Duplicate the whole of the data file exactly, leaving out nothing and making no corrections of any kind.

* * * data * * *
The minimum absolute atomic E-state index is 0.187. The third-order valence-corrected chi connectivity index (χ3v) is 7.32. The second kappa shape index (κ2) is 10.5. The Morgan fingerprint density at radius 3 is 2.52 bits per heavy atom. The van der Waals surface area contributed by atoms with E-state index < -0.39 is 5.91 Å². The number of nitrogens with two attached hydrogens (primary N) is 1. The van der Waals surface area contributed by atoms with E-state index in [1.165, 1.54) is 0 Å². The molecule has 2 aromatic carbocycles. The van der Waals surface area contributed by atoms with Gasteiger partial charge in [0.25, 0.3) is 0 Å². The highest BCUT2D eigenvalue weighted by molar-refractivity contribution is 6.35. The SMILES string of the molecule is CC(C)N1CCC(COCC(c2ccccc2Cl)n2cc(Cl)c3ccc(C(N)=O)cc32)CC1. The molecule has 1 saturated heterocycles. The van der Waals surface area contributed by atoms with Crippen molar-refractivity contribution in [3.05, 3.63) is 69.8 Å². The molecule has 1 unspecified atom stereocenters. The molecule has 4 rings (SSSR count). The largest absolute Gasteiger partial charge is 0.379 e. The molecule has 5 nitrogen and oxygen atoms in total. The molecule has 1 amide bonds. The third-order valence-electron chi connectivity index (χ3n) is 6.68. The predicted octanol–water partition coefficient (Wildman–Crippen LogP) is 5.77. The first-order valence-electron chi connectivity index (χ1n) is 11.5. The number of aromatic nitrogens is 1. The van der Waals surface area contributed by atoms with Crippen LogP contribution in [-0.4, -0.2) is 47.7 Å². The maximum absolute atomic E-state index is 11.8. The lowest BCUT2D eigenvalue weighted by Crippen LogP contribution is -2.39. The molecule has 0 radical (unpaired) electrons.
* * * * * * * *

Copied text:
The minimum absolute atomic E-state index is 0.187. The third-order valence-corrected chi connectivity index (χ3v) is 7.32. The second kappa shape index (κ2) is 10.5. The Morgan fingerprint density at radius 3 is 2.52 bits per heavy atom. The van der Waals surface area contributed by atoms with E-state index < -0.39 is 5.91 Å². The number of nitrogens with two attached hydrogens (primary N) is 1. The van der Waals surface area contributed by atoms with E-state index in [1.165, 1.54) is 0 Å². The molecule has 2 aromatic carbocycles. The van der Waals surface area contributed by atoms with Gasteiger partial charge in [0.25, 0.3) is 0 Å². The highest BCUT2D eigenvalue weighted by molar-refractivity contribution is 6.35. The SMILES string of the molecule is CC(C)N1CCC(COCC(c2ccccc2Cl)n2cc(Cl)c3ccc(C(N)=O)cc32)CC1. The molecule has 1 saturated heterocycles. The van der Waals surface area contributed by atoms with Crippen molar-refractivity contribution in [3.05, 3.63) is 69.8 Å². The molecule has 1 unspecified atom stereocenters. The molecule has 4 rings (SSSR count). The largest absolute Gasteiger partial charge is 0.379 e. The molecule has 5 nitrogen and oxygen atoms in total. The molecule has 1 amide bonds. The third-order valence-electron chi connectivity index (χ3n) is 6.68. The predicted octanol–water partition coefficient (Wildman–Crippen LogP) is 5.77. The first-order valence-electron chi connectivity index (χ1n) is 11.5. The number of aromatic nitrogens is 1. The van der Waals surface area contributed by atoms with Crippen LogP contribution in [-0.4, -0.2) is 47.7 Å². The maximum absolute atomic E-state index is 11.8. The lowest BCUT2D eigenvalue weighted by Crippen LogP contribution is -2.39. The molecule has 0 radical (unpaired) electrons.